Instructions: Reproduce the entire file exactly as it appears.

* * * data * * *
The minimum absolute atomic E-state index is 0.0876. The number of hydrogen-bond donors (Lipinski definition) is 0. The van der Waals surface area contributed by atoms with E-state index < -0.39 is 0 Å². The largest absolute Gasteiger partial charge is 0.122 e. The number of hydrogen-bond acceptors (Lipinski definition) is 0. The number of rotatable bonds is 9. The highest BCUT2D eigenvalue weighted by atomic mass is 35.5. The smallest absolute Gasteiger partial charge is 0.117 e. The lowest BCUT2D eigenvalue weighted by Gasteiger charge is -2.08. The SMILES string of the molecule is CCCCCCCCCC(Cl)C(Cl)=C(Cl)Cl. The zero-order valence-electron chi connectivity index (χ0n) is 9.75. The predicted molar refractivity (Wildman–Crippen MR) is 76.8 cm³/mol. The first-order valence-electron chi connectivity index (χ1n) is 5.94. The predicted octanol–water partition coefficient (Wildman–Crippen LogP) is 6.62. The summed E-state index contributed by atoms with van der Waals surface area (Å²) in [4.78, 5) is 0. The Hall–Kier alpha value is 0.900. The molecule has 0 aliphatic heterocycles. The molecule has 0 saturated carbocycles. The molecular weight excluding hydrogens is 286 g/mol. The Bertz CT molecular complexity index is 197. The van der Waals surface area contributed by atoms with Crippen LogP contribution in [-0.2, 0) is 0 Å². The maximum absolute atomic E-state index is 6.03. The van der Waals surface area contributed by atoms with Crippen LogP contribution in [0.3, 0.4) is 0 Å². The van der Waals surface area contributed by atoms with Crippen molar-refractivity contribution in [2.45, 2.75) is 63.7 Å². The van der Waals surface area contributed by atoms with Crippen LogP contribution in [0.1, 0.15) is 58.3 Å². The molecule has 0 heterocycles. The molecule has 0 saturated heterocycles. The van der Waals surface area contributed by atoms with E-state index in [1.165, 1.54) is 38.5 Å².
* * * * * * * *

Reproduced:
The minimum absolute atomic E-state index is 0.0876. The number of hydrogen-bond donors (Lipinski definition) is 0. The van der Waals surface area contributed by atoms with E-state index < -0.39 is 0 Å². The largest absolute Gasteiger partial charge is 0.122 e. The number of hydrogen-bond acceptors (Lipinski definition) is 0. The number of rotatable bonds is 9. The highest BCUT2D eigenvalue weighted by atomic mass is 35.5. The smallest absolute Gasteiger partial charge is 0.117 e. The lowest BCUT2D eigenvalue weighted by Gasteiger charge is -2.08. The SMILES string of the molecule is CCCCCCCCCC(Cl)C(Cl)=C(Cl)Cl. The zero-order valence-electron chi connectivity index (χ0n) is 9.75. The predicted molar refractivity (Wildman–Crippen MR) is 76.8 cm³/mol. The first-order valence-electron chi connectivity index (χ1n) is 5.94. The predicted octanol–water partition coefficient (Wildman–Crippen LogP) is 6.62. The summed E-state index contributed by atoms with van der Waals surface area (Å²) in [4.78, 5) is 0. The Hall–Kier alpha value is 0.900. The molecule has 0 aliphatic heterocycles. The molecule has 0 saturated carbocycles. The molecular weight excluding hydrogens is 286 g/mol. The Bertz CT molecular complexity index is 197. The van der Waals surface area contributed by atoms with Crippen LogP contribution in [-0.2, 0) is 0 Å². The maximum absolute atomic E-state index is 6.03. The van der Waals surface area contributed by atoms with Crippen LogP contribution in [0.3, 0.4) is 0 Å². The van der Waals surface area contributed by atoms with Crippen molar-refractivity contribution in [2.45, 2.75) is 63.7 Å². The van der Waals surface area contributed by atoms with Crippen LogP contribution in [0.1, 0.15) is 58.3 Å². The molecule has 0 heterocycles. The molecule has 0 saturated heterocycles. The van der Waals surface area contributed by atoms with E-state index in [1.165, 1.54) is 38.5 Å².